A recent study from Insight Research indicates that global sales of devices that use the MPEG-2 digital video compression standard will reach $23.9 billion in 1999 and top $125 billion in 2003. With MPEG-2 quickly becoming the world's de facto compression standard for digital video transmission, Amsterdam-based Philips Electronics' subsidiary, Philips Semiconductor, has developed what it says is the world's fastest MPEG-2 chipset for compressed audio, video, and data streams for set-tops.
More than twice as fast as its predecessor, the SAA7214, the SAA7219 is designed for the consumer digital receiver market and will be incorporated into Philips' STB5860 set-top box. The chipset is also the first device to deliver a watch-and-record feature, enabling OEMs to build digital receivers that process two channels on the same multiplex stream using a single MPEG transport chip. It enables end users to watch one digital channel while simultaneously recording another through the IEEE1394 interface.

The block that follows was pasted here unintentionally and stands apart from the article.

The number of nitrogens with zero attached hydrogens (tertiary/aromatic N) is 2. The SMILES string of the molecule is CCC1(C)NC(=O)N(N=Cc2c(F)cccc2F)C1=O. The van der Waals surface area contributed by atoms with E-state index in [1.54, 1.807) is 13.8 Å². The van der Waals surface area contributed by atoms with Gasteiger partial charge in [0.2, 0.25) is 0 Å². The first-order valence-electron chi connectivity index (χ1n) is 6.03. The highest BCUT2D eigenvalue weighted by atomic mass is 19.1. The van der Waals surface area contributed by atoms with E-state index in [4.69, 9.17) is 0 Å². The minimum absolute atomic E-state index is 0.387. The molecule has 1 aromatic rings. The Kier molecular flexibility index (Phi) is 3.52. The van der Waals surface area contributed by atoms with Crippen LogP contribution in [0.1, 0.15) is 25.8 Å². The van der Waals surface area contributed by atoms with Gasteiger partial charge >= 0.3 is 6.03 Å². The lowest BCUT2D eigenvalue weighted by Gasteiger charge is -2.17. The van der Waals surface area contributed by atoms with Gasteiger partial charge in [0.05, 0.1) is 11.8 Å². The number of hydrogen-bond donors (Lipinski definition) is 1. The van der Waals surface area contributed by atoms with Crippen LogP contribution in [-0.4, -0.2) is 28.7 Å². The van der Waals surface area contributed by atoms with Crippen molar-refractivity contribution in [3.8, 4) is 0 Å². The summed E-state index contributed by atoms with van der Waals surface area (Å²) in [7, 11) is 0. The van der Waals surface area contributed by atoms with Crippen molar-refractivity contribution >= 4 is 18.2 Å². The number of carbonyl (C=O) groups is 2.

Philips achieved this performance enhancement through an increased cache size (4 K/8 K), double CPU speed (81 MHz) and a 32-bit architecture achieving 162 Mbps peak SDRAM transfer rate. Versions of the SAA 7215 support various broadcast standards, including a full multistandard device for PAL, NTSC and Secam, with or without Macrovision copy protection.